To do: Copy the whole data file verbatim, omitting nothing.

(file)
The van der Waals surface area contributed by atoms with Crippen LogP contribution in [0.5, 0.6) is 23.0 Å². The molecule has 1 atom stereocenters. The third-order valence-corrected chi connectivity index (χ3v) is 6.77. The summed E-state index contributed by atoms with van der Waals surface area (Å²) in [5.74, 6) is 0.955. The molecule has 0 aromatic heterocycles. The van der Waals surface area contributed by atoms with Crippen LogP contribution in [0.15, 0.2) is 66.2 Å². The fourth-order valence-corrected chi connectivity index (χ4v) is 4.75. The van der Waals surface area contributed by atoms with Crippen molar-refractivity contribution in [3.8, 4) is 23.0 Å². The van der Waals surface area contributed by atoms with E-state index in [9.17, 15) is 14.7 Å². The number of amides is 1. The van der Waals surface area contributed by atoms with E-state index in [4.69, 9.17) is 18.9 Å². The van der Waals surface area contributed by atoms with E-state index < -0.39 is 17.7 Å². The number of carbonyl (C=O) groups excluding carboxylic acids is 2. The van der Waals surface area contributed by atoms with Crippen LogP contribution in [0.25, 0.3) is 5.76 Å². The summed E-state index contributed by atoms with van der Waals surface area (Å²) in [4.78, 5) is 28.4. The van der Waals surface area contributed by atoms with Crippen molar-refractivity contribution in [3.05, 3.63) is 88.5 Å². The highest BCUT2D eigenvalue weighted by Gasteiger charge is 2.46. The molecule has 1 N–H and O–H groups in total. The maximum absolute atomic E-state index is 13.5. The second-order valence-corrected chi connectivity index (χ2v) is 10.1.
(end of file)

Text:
The van der Waals surface area contributed by atoms with Crippen LogP contribution in [0.5, 0.6) is 23.0 Å². The molecule has 1 atom stereocenters. The third-order valence-corrected chi connectivity index (χ3v) is 6.77. The summed E-state index contributed by atoms with van der Waals surface area (Å²) in [5.74, 6) is 0.955. The molecule has 0 aromatic heterocycles. The van der Waals surface area contributed by atoms with Crippen LogP contribution in [0.15, 0.2) is 66.2 Å². The fourth-order valence-corrected chi connectivity index (χ4v) is 4.75. The van der Waals surface area contributed by atoms with Crippen molar-refractivity contribution in [3.8, 4) is 23.0 Å². The van der Waals surface area contributed by atoms with E-state index in [9.17, 15) is 14.7 Å². The number of amides is 1. The van der Waals surface area contributed by atoms with E-state index in [4.69, 9.17) is 18.9 Å². The van der Waals surface area contributed by atoms with E-state index < -0.39 is 17.7 Å². The number of carbonyl (C=O) groups excluding carboxylic acids is 2. The van der Waals surface area contributed by atoms with Crippen LogP contribution in [0.25, 0.3) is 5.76 Å². The summed E-state index contributed by atoms with van der Waals surface area (Å²) in [4.78, 5) is 28.4. The van der Waals surface area contributed by atoms with Crippen molar-refractivity contribution in [3.05, 3.63) is 88.5 Å². The highest BCUT2D eigenvalue weighted by Gasteiger charge is 2.46. The molecule has 1 N–H and O–H groups in total. The maximum absolute atomic E-state index is 13.5. The second-order valence-corrected chi connectivity index (χ2v) is 10.1.